The lack of surface bedrock exposure at Blue Forest limits stratigraphic observations. However, Eocene fossil wood occurrences at other southwestern Wyoming locations include in situ stumps enclosed within lacustrine sediments, clear evidence that rising lake waters produced drowned forests. This interpretation is supported by the thick coatings of calcareous stromatolite that occur on almost every specimen. Modern lakes provide analogs for this phenomenon. In his pioneering studies on Green River Formation algal reefs, Bradley [38,45] compared the deposits to the modern biogenic calcium carbonate deposition at Green Lake, New York, USA, where coatings form on fallen trees along the lake shore. This mineral precipitation occurs in association with cyanophytes (formerly known as “blue-green algae”), which grow in lake water saturated with calcium carbonate [46,47]. Ancient examples include Miocene and Pleistocene microbial travertines in southern Germany [48], and an Upper Jurassic fossil forest at Lulworth Cove in southern England. The latter example consists of upright tree trunks that were entombed in calcareous stromatolites in a shallow hypersaline marine basin [49]. The general aspects of the calcium carbonate deposition in aqueous environments were reviewed in 1996 [50]. At Gosiute Lake, regionally significant stromatolitic carbonate deposits have thicknesses that range from 1.5 to 15 m, including nine to twelve units within the Laney Shale Member, the stratigraphic host for the Blue Forest. The stromatolite deposition has been interpreted as resulting from a rise in the lake level along a shoreline where the topographic gradient was only 16–33 cm/km [51]. At a low gradient, a small transgressive event could potentially produce an extensive area of drowned forest, where trees are killed by having their roots immersed in alkaline water.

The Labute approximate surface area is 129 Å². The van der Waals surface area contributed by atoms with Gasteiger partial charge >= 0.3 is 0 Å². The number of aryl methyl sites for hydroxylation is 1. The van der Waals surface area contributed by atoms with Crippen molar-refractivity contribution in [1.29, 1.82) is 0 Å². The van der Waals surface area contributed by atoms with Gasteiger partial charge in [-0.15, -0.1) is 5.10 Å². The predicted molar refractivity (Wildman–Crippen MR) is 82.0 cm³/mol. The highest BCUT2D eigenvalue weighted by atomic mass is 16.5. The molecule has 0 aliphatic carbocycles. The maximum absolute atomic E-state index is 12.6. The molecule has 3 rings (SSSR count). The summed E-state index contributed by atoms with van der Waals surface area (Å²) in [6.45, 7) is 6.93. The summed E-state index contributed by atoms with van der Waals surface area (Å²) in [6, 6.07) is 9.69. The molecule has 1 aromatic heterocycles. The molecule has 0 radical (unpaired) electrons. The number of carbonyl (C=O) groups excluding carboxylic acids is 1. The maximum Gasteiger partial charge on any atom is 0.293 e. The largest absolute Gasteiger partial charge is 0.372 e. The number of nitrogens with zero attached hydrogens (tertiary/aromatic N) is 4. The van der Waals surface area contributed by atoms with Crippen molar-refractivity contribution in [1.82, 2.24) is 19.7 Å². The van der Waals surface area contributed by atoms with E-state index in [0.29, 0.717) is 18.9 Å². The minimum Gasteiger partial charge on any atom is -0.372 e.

The thick microbial coatings are evidence that the trees and fallen branches became entombed in a protective calcareous layer prior to wood petrifaction. However, this mineralization appears to have occurred following the regression of the lake level, exposing the organic material to subaerial conditions. This interpretation is based on the desiccation features observed in many Blue Forest specimens. These features include tissue shrinkage, which produced extensive radial fractures, and empty spaces along the peripheries of many specimens (Figure 17, Figure 18 and Figure 19). Areas of tissue decay also suggest subaerial exposure, which facilitates fungal degradation.